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Music

California Sounds: New music from Sudan Archives, Las Cafeteras, Prophet and Joey Dosik

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Sudan Archives.
(Jack McKain)

Sudan Archives, “Sink EP” (Stones Throw). On her new six-song EP, the young singer, songwriter, producer and violinist born Brittney Denise Parks further reveals the talent that has so quickly pushed her into the spotlight. The song for the first video, “Nont for Sale,” blends low-end synthetic rhythms, plucked violin melodies, rap lyricism and a hook that celebrates Sudan Archives’ ascent.

“This is my life don’t block the sun/This is my seat can’t you tell,” she sings, and as she does so the video presents her perched on the backseat of a Buick convertible as if on parade, flanked by jogging bodyguards while rolling through the parking lot of an Inglewood mini-mall.

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The experimental pop track “Mind Control” rolls as if on a rocky path, with oblong beat-box rhythms, trippy chimes and a warbled bass that seems to flow across the measures. “Beautiful Mistake” shimmers with Sudan’s plucked string playing, drawn from her affection for East and West African fiddlers.

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Las Cafeteras, “Tormenta” (3/2 Music). As the consistently inventive, politically focused East Los Angeles sextet prepares to embark on a summer tour, it has issued both a new song and a new video.

The video, which is for “Tiempos de Amor,” the first song on the group’s 2017 album “Tastes Like L.A.,” was shot at the Oaxacan restaurant Guelaguetza in Koreatown. In it, singer Denise Carlos strums from the restaurant’s humble stage while members of the self-described urban Afro-Latinx dance crew Contra Tiempo present a floor-clearing set of moves that combine salsa and partner dancing.

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Las Cafeteras’ new recording is in fact a collaboration with their soon-to-be tour mates Making Movies, who wrote the song. Called “Tormenta,” it sees Las Cafeteras teaming with the Kansas City, Mo.-based Latin rock band on a song about separation and homesickness.

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Joey Dosik, “Inside Voice” (Secretly Canadian). The first video from this Angeleno singer’s forthcoming debut album is a sensual clip about a love-at-first-sight meeting of a clam and a meatball. It occurs — where else? — in a restaurant on a dinner table, as a couple on a date are preparing to eat their entrees.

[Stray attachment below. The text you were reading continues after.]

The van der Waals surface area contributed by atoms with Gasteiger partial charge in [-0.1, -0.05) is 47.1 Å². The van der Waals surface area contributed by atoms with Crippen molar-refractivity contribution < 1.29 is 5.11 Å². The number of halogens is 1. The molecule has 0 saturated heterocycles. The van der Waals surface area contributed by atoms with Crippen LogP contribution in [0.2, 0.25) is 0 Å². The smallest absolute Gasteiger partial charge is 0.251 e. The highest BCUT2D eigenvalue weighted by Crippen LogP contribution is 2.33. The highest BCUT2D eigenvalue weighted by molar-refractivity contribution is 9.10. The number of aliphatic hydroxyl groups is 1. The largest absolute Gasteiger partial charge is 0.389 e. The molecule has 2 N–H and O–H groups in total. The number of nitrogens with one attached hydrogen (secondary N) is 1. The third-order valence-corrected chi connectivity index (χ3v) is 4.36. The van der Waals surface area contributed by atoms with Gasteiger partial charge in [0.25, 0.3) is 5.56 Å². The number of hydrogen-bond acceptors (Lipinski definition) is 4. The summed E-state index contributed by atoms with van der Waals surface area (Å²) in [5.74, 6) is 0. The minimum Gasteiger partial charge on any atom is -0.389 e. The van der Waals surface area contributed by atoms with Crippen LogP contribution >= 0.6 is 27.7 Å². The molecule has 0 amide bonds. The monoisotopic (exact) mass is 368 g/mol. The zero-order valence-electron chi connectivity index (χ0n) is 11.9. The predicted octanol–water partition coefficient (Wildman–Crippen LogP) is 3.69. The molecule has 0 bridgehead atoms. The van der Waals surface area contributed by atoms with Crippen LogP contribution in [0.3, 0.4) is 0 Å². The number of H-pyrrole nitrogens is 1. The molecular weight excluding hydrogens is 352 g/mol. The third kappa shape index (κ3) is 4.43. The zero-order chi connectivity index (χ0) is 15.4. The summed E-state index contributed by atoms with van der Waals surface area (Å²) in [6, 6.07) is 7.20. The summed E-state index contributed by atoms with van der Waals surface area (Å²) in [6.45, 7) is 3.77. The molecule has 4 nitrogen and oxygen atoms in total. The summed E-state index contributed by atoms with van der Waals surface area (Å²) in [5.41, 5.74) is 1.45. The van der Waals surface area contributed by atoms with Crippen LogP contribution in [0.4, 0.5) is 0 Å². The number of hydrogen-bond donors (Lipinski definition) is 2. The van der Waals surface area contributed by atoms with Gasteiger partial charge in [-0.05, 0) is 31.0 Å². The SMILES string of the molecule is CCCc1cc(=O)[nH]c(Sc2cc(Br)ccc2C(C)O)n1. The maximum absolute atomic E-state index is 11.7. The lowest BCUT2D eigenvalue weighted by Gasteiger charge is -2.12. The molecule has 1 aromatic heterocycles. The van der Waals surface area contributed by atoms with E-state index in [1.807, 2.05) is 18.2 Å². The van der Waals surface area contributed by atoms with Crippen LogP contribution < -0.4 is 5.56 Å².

Dosik plays the waiter, who croons with confident longing in the background after he delivers the food. It seems that the waiter is so adept at serenading that neither cooked mollusk nor ground beef is immune. “Inside Voice” is the title track to Dosik’s coming album, which arrives Aug. 24 and features contributions by artists including composer-arranger Miguel Atwood-Ferguson and singer Moses Sumney.

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Directed by Carlos Lopez Estrada, who is responsible for equally surreal shorts for bassist Thundercat and experimental hip-hop group Clipping, the video climaxes with a scene that has to be seen to be believed. Yes, meatball and clam tongues are involved.

Prophet, “Wanna Be Your Man” (Stones Throw). In 1984, an artist who goes by Prophet released a private-press funk album called “Right on Time.” Outsider beat music seemingly recorded on the cheap, the album was nonetheless so magnetic that it became desirable on the collector’s circuit. And as anyone who’s followed L.A. beat music might predict, DJ and Stones Throw Records owner Peanut Butter Wolf got a copy of it and tracked down the artist.

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The result of that quest is “Wanna Be Your Man,” a 10-track follow-up to that ’84 record that’s as curiously danceable as its predecessor. Featuring co-production by young beat-maker Mndsgn, “Wanna Be Your Man” seems to revel in its mechanical ways, as if the musicians were making music for break-dancing robots.

For tips, records, snapshots and stories on Los Angeles music culture, follow Randall Roberts on Twitter and Instagram: @liledit. Email: randall.roberts@latimes.com.

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